If he needed a reminder of the challenges he faces, he got one from half-way around the globe. An Algerian security official disclosed the discovery of 25 additional bodies at a gas plant where radical Islamists last week took dozens of foreign workers hostage.
In Washington, tourists strolled leisurely on an unseasonably warm day.
“I’m very proud of him and what he’s trying to do for immigration, women’s rights, what they call ‘Obamacare,’ and concerns for the middle class,” said Patricia Merritt, a retired educator from San Antonio, in town with her daughter and granddaughter to see the inauguration and parade as well as historic sites. “I think he’s more disrespected than any other president,” she added, referring to his critics.
Sean Payton, an operations analyst from Highland Ranch, Colo., said he hoped to hear “a nice eloquent speech that makes people feel good about being an American.”
Republicans lent a touch of bipartisanship to the weekend.
“We always want any president to succeed, to do well, that means America does well and Americans do well,” Sen. John Barrasso of Wyoming said on CNN’s “State of the Union.”
Obama took the oath in the White House Blue Room where portraits of Presidents John Adams, Thomas Jefferson, James Madison and John Tyler grace the walls. He placed a hand on a Bible held by his wife. His daughters stood nearby.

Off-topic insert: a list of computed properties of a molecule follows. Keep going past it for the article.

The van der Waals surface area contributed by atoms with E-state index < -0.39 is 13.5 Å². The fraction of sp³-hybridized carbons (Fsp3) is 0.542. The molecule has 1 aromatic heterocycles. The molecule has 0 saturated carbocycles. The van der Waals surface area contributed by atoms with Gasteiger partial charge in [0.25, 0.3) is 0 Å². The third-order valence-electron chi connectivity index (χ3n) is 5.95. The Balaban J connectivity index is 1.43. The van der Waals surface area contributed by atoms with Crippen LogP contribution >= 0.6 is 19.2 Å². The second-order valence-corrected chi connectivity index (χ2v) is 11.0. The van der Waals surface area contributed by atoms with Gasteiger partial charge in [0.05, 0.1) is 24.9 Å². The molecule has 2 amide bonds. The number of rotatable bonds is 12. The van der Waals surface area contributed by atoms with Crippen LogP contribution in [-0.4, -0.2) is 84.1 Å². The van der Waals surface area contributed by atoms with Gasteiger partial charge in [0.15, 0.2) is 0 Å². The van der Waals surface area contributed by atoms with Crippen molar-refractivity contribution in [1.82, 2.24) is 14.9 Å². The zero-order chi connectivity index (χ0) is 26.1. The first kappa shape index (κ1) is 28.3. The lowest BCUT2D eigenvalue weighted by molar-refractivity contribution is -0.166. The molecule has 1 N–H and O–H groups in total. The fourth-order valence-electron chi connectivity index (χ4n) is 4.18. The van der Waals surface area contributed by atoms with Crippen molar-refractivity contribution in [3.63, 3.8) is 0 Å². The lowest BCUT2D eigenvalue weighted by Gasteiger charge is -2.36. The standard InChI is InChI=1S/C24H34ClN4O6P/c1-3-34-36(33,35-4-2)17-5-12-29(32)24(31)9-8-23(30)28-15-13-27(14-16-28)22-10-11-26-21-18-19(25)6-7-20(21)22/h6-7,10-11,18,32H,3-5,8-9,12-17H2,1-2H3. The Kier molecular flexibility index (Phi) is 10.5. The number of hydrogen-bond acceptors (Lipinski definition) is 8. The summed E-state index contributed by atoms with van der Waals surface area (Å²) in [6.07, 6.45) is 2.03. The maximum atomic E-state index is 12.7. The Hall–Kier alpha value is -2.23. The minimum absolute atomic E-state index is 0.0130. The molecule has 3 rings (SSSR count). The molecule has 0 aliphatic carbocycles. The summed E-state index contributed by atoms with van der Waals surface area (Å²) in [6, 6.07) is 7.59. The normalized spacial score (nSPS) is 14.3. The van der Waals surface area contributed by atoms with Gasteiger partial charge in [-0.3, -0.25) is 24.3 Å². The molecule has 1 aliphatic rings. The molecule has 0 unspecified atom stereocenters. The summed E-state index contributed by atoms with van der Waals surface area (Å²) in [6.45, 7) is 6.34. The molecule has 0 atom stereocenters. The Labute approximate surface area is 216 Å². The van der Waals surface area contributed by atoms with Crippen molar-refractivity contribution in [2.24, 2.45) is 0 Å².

The nation’s political divisions seemed scarcely to intrude as Obama, a Democrat, shook hands with Roberts, a Republican appointee, in a rite that renews American democracy every four years. Unlike four years ago, when Roberts stumbled verbally, the chief justice recited the oath without error.
Before the swearing-in, the president listened from a second-row pew at the 175-year-old Metropolitan African Methodist Episcopal Church as the Rev. Jonathan V. Newman asked God’s blessing for the him and his family. “But also prepare him for battle ... because sometimes enemies insist on doing it the hard way,” he said.